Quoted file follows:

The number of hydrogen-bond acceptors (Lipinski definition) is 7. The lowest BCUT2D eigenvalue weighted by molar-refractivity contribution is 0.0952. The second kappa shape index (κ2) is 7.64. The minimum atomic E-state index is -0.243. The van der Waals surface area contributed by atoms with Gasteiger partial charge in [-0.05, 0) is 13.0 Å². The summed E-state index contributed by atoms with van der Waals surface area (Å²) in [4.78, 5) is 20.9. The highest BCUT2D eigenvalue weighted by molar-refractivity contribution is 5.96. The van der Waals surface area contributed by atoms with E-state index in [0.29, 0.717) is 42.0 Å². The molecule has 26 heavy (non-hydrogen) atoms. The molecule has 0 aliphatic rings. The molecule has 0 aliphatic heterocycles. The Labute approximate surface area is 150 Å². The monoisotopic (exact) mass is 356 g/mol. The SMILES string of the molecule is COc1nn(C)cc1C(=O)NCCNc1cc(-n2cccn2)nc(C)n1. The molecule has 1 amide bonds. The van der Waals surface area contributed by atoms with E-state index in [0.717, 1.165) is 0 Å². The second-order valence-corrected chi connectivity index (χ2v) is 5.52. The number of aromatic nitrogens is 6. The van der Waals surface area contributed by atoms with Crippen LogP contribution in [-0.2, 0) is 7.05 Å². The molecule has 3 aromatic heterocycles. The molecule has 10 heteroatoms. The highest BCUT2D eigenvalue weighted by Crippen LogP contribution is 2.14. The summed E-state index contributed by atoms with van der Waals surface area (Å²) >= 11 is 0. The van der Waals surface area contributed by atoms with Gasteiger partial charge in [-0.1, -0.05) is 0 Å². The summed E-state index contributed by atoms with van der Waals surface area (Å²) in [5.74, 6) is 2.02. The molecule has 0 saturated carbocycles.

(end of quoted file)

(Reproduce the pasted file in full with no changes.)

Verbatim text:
The number of hydrogen-bond acceptors (Lipinski definition) is 7. The lowest BCUT2D eigenvalue weighted by molar-refractivity contribution is 0.0952. The second kappa shape index (κ2) is 7.64. The minimum atomic E-state index is -0.243. The van der Waals surface area contributed by atoms with Gasteiger partial charge in [-0.05, 0) is 13.0 Å². The summed E-state index contributed by atoms with van der Waals surface area (Å²) in [4.78, 5) is 20.9. The highest BCUT2D eigenvalue weighted by molar-refractivity contribution is 5.96. The van der Waals surface area contributed by atoms with E-state index in [0.29, 0.717) is 42.0 Å². The molecule has 26 heavy (non-hydrogen) atoms. The molecule has 0 aliphatic rings. The molecule has 0 aliphatic heterocycles. The Labute approximate surface area is 150 Å². The monoisotopic (exact) mass is 356 g/mol. The SMILES string of the molecule is COc1nn(C)cc1C(=O)NCCNc1cc(-n2cccn2)nc(C)n1. The molecule has 1 amide bonds. The van der Waals surface area contributed by atoms with E-state index in [0.717, 1.165) is 0 Å². The second-order valence-corrected chi connectivity index (χ2v) is 5.52. The number of aromatic nitrogens is 6. The van der Waals surface area contributed by atoms with Crippen LogP contribution in [-0.2, 0) is 7.05 Å². The molecule has 3 aromatic heterocycles. The molecule has 10 heteroatoms. The highest BCUT2D eigenvalue weighted by Crippen LogP contribution is 2.14. The summed E-state index contributed by atoms with van der Waals surface area (Å²) >= 11 is 0. The van der Waals surface area contributed by atoms with Gasteiger partial charge in [-0.1, -0.05) is 0 Å². The summed E-state index contributed by atoms with van der Waals surface area (Å²) in [5.74, 6) is 2.02. The molecule has 0 saturated carbocycles.